Brighton and Hove City Council has this week signed an international commitment to work towards eradicating HIV as a public health threat.
Brighton and Hove is the first UK city to commit to the Fast Track Cities’ Paris Declaration, which was first launched on World AIDS Day in 2014, and has since gained support from more than 70 cities around the world.
The city has the highest number of people diagnosed with HIV outside of London, and in the most recent figures for 2015, records show almost 1,700 Brighton and Hove residents used HIV treatment services.
The council said while infections remain high locally, the good news is clinic data shows a significant reduction in new diagnoses over the last four years.
It also said more testing is reducing the time between infection and diagnosis, which means people are less likely to transmit the infection unknowingly. Also people with HIV in the city are starting treatment earlier and are less infectious as a result. The proportion of HIV infection diagnosed late is 29 per cent in Brighton and Hove, compared to 40 per cent in England.
Making a commitment towards eradicating HIV as a public health threat, Cllr Warren Morgan, the leader of the council, and Cllr Mo Marsh, the Mayor of Brighton and Hove, signed the Paris Declaration on Fast Track Cities Ending AIDS at a gathering at the Mayor’s Parlour on Thursday (August 3).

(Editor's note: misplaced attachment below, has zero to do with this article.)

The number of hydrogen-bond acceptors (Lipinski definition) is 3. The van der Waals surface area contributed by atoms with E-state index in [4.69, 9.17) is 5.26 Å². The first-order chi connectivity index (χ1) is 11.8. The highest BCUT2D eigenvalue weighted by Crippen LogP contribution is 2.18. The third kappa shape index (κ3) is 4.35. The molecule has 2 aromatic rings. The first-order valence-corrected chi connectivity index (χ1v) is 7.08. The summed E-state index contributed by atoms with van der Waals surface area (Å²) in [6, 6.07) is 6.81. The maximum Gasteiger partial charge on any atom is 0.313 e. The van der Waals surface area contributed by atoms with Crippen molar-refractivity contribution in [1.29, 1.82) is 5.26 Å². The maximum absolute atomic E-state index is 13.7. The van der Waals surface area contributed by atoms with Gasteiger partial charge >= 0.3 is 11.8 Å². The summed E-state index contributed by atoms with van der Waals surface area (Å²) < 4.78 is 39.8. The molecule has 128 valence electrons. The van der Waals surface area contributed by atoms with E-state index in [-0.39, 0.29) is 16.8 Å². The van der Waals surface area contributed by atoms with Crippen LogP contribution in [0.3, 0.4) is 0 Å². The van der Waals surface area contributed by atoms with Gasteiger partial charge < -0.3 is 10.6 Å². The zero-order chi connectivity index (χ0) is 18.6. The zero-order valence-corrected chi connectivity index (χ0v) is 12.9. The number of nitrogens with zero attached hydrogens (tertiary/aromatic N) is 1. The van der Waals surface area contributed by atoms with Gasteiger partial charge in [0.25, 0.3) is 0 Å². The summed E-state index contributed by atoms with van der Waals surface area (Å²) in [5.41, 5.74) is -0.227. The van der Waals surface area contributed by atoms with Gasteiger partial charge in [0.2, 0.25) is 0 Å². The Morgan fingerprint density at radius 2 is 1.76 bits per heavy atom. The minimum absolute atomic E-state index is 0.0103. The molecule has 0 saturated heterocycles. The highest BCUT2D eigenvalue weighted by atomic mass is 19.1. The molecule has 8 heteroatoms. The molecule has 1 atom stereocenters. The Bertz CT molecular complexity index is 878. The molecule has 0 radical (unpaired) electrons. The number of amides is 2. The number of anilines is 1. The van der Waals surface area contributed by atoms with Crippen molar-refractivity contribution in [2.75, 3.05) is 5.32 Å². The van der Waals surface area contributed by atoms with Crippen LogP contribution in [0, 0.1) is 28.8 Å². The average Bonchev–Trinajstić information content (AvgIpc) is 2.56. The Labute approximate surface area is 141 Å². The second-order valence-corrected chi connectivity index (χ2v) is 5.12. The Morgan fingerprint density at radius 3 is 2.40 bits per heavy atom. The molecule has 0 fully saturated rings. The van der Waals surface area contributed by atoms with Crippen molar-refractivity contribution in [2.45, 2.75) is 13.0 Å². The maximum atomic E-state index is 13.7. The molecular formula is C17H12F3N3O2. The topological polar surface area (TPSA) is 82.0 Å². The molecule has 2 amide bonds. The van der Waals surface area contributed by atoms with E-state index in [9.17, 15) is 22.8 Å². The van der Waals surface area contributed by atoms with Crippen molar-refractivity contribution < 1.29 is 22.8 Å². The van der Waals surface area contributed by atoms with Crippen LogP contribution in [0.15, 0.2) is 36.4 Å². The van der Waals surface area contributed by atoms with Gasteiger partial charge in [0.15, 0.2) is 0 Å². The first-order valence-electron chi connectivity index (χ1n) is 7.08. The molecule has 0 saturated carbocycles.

The declaration includes a pledge 'to end the AIDS epidemic in cities by 2030' and commits the city to achieving the '90-90-90' targets by 2020.
The 90-90-90 targets are that: 90 per cent of people living with HIV will be aware of their status; 90 per cent of people who know they’re HIV positive should be on treatment; and 90 per cent of people on treatment should have an undetectable viral load, at which point there’s a better chance of having a healthier and longer life .
The council said over the last 30 years there has been incredible progress in the diagnosis and treatment of people living with HIV.
People diagnosed early with HIV can now expect to have a near normal life expectancy, thanks to improvements made in preventing transmission, prompt diagnosis and effective treatments.
To find out more about the Paris Declaration, visit: www.iapac.org/cities